Better Breast Cancer Detection
09/29/2016 21:00 ● Published by Sandy Kauten
I don’t have a family history of breast cancer, so I don’t need to get a mammogram. At some point, this became part of the narrative about detection. It’s true that if you have a sister or mother who has been diagnosed with breast cancer, your chances of having breast cancer increase. But of those who are detected with breast cancer, only one in eight women has a family history of it. The moral of the story: Don’t confuse the fortune of a cancer-free family history with a rubber stamp of safety. Get your mammogram and ask your doctor about self exams. (Some physicians believe they help, and some don’t. We are advocates – there’s nothing to lose by knowing your body and being aware of changes.) In addition, a fair number of breast lumps or changes in the breast are detected by patients before anyone else.
Women with dense breast tissue are more likely to have breast cancer. Yes and no. Women with dense tissue are more likely to have cancer discovered later, and therefore treated later– at least that was the case before 3D mammography. Here’s why: traditional 2D mammograms are not as effective at detecting breast cancer in women with dense breasts as with those with fattier tissue. Because of that, cancer has typically progressed farther by the time it is detected in a woman with dense tissue. The good news is that 3D mammography does a much better job than 2D. Still, we sometimes recommend ultrasounds and MRI for women with dense tissue. Talk to your doctor for a recommendation. (If you don’t know about your tissue type, check the last letter you received with mammogram results. It’s now mandated to include this information in the report.)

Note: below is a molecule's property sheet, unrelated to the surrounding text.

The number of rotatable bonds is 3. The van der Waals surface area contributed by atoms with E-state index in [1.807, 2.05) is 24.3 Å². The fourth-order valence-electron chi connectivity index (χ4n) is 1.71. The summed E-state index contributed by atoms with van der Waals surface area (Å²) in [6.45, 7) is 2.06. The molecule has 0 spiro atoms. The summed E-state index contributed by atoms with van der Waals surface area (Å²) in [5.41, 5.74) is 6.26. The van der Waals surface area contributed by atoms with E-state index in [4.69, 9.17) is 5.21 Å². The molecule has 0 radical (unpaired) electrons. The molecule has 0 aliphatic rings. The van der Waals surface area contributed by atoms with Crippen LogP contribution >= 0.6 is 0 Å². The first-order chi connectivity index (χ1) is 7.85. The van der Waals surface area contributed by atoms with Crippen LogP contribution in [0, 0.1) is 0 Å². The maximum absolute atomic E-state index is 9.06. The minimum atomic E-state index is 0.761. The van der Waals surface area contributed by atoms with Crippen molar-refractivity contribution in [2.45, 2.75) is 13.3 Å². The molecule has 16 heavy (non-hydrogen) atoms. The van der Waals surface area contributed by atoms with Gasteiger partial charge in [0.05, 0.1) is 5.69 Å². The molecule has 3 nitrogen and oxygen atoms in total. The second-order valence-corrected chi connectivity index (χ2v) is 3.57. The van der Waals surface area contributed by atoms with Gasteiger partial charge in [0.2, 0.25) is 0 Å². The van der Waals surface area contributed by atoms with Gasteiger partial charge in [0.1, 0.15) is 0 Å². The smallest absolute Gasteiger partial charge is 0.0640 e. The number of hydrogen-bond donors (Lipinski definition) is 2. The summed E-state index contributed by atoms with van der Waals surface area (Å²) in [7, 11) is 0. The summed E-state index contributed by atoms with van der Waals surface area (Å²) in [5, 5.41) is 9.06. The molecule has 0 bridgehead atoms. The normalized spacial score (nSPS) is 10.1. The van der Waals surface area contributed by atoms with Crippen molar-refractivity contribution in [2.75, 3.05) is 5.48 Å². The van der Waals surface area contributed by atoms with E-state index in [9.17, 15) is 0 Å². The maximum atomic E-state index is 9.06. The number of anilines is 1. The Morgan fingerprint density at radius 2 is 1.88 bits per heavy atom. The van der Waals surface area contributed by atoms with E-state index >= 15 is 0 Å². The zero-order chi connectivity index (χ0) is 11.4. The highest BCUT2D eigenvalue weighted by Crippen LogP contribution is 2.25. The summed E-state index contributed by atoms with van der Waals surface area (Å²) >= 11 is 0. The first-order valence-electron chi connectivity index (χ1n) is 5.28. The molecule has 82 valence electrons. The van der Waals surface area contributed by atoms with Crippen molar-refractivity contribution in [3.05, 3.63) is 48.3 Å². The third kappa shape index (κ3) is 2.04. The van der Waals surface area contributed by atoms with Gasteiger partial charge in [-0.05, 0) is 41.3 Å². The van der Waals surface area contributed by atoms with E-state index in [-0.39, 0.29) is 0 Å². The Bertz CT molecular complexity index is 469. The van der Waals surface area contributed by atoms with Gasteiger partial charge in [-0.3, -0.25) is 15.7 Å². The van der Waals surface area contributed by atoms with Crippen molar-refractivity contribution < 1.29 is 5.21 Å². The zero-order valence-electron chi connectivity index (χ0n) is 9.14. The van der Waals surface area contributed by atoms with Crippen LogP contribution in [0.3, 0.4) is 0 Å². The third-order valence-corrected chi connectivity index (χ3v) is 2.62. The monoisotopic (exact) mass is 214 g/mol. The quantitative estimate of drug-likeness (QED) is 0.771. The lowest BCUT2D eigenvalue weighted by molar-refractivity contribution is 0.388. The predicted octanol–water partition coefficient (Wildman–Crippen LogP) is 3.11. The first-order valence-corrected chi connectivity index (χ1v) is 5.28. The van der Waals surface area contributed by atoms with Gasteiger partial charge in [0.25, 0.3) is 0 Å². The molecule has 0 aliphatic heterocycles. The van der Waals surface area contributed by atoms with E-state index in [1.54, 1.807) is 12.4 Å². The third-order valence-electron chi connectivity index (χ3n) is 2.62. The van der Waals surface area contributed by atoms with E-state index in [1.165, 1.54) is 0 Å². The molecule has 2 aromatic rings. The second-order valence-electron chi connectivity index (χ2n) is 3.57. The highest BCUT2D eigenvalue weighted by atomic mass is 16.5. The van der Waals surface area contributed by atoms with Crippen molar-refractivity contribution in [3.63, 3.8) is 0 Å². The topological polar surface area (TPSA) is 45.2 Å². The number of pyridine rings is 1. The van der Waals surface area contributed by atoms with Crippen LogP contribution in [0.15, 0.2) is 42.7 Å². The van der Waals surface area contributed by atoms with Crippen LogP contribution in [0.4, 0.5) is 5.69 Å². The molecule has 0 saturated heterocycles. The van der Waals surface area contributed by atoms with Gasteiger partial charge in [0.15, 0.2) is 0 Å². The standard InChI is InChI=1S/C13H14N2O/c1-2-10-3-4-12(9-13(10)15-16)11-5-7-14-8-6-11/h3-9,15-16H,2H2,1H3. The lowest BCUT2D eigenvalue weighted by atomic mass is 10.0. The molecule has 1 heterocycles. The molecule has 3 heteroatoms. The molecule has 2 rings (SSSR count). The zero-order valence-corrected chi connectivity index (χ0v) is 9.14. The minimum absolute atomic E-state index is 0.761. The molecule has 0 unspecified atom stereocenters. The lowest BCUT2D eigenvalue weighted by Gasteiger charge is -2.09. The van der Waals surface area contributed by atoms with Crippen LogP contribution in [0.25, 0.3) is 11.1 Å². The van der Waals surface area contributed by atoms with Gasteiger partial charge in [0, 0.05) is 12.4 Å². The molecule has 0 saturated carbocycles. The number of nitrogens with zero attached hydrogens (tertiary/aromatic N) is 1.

The rate of breast cancer in Oregon is higher than in some other states. This is actually not a myth. Breast cancer rates vary by state, and according to the Centers for Disease Control and Prevention, Oregon comes in at #25 out of 49 (Nevada does not report its statistics). There’s no simple or single answer to why this is the case. But it’s one more reason for you to be proactive about detection.
As long as I do self exams, I don’t need to get a mammogram. The value of self exams is under discussion right now. The American Cancer Society is no longer promoting them as key to detection, but we have detected hundreds of cases of breast cancer after a woman has felt a lump, so it seems worthwhile to us. In any case, a self exam should not be a replacement to, but instead, an addition to a mammogram. Catching breast cancer early allows for less invasive and more effective treatments. Early cancer cells are far too tiny to feel – even if your breasts are small.
Mammograms cause cancer because they can crush and spread cancer cells. There is not even a grain of truth in this theory. Mammograms don’t crush any cells. This old myth is directly responsible for the delayed detection of thousands of cases of breast cancer. Help us debunk this one.
I need a referral
from my doctor for a mammogram. You
do not need a referral for a screening mammogram but you do need to specify to
which doctor we send your results. Incidentally, federal law requires your
insurance provider to cover an annual screening mammogram, beginning at age 40.
You are required to have a referral for what’s called a “diagnostic” mammogram,
which is performed to take a second look or identify an anomaly. You should
also check on your insurance coverage for diagnostic work, because it varies by